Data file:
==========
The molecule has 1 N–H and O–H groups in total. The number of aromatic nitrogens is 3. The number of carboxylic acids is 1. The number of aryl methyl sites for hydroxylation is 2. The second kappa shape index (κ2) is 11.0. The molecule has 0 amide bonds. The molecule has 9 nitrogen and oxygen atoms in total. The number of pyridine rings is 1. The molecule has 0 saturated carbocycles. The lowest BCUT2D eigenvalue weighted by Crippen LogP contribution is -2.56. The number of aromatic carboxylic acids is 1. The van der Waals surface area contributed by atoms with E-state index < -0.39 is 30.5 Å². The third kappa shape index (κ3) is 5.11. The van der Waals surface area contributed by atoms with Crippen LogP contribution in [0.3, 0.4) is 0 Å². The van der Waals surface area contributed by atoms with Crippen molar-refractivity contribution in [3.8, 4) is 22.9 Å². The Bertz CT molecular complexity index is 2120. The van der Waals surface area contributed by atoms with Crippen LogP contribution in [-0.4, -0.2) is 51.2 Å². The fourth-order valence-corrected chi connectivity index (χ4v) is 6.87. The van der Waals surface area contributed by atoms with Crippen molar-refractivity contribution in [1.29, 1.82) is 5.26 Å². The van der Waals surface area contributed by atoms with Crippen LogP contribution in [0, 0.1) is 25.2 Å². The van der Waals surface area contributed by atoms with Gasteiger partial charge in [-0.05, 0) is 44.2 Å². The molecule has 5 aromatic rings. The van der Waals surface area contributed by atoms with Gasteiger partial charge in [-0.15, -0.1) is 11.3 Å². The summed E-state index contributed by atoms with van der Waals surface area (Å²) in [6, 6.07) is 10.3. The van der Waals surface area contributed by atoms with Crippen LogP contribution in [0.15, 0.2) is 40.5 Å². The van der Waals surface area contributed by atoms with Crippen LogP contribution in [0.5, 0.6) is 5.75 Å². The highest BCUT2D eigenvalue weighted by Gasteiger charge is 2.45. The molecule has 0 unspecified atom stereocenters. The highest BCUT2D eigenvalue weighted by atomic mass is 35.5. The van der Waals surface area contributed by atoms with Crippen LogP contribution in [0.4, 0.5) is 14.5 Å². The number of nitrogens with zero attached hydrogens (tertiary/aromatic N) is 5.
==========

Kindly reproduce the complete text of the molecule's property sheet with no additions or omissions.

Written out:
The molecule has 1 N–H and O–H groups in total. The number of aromatic nitrogens is 3. The number of carboxylic acids is 1. The number of aryl methyl sites for hydroxylation is 2. The second kappa shape index (κ2) is 11.0. The molecule has 0 amide bonds. The molecule has 9 nitrogen and oxygen atoms in total. The number of pyridine rings is 1. The molecule has 0 saturated carbocycles. The lowest BCUT2D eigenvalue weighted by Crippen LogP contribution is -2.56. The number of aromatic carboxylic acids is 1. The van der Waals surface area contributed by atoms with E-state index < -0.39 is 30.5 Å². The third kappa shape index (κ3) is 5.11. The van der Waals surface area contributed by atoms with Crippen LogP contribution in [0.3, 0.4) is 0 Å². The van der Waals surface area contributed by atoms with Crippen molar-refractivity contribution in [3.8, 4) is 22.9 Å². The Bertz CT molecular complexity index is 2120. The van der Waals surface area contributed by atoms with Crippen LogP contribution in [-0.4, -0.2) is 51.2 Å². The fourth-order valence-corrected chi connectivity index (χ4v) is 6.87. The van der Waals surface area contributed by atoms with Crippen molar-refractivity contribution in [1.29, 1.82) is 5.26 Å². The van der Waals surface area contributed by atoms with Crippen LogP contribution in [0, 0.1) is 25.2 Å². The van der Waals surface area contributed by atoms with Gasteiger partial charge in [-0.05, 0) is 44.2 Å². The molecule has 5 aromatic rings. The van der Waals surface area contributed by atoms with Gasteiger partial charge in [-0.15, -0.1) is 11.3 Å². The summed E-state index contributed by atoms with van der Waals surface area (Å²) in [6, 6.07) is 10.3. The van der Waals surface area contributed by atoms with Crippen LogP contribution in [0.15, 0.2) is 40.5 Å². The van der Waals surface area contributed by atoms with Crippen LogP contribution in [0.5, 0.6) is 5.75 Å². The highest BCUT2D eigenvalue weighted by Gasteiger charge is 2.45. The molecule has 0 unspecified atom stereocenters. The highest BCUT2D eigenvalue weighted by atomic mass is 35.5. The van der Waals surface area contributed by atoms with Crippen LogP contribution in [0.4, 0.5) is 14.5 Å². The number of nitrogens with zero attached hydrogens (tertiary/aromatic N) is 5.